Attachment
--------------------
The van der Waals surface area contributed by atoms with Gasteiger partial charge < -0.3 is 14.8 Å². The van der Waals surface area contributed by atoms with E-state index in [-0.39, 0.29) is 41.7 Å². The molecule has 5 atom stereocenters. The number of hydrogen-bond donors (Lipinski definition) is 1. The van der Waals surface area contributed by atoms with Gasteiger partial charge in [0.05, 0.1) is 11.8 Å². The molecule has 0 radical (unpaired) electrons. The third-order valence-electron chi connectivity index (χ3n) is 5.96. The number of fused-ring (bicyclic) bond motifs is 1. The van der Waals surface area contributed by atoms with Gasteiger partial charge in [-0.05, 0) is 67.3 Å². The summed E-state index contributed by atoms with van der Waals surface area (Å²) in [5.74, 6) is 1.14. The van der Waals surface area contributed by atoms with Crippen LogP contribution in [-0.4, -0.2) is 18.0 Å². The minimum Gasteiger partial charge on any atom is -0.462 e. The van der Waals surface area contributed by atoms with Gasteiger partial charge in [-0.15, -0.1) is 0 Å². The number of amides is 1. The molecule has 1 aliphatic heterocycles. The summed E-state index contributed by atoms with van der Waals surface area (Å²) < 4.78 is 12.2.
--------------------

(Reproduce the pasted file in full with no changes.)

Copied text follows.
The van der Waals surface area contributed by atoms with Gasteiger partial charge < -0.3 is 14.8 Å². The van der Waals surface area contributed by atoms with E-state index in [-0.39, 0.29) is 41.7 Å². The molecule has 5 atom stereocenters. The number of hydrogen-bond donors (Lipinski definition) is 1. The van der Waals surface area contributed by atoms with Gasteiger partial charge in [0.05, 0.1) is 11.8 Å². The molecule has 0 radical (unpaired) electrons. The third-order valence-electron chi connectivity index (χ3n) is 5.96. The number of fused-ring (bicyclic) bond motifs is 1. The van der Waals surface area contributed by atoms with Gasteiger partial charge in [-0.05, 0) is 67.3 Å². The summed E-state index contributed by atoms with van der Waals surface area (Å²) in [5.74, 6) is 1.14. The van der Waals surface area contributed by atoms with Crippen LogP contribution in [-0.4, -0.2) is 18.0 Å². The minimum Gasteiger partial charge on any atom is -0.462 e. The van der Waals surface area contributed by atoms with Gasteiger partial charge in [-0.15, -0.1) is 0 Å². The number of amides is 1. The molecule has 1 aliphatic heterocycles. The summed E-state index contributed by atoms with van der Waals surface area (Å²) < 4.78 is 12.2.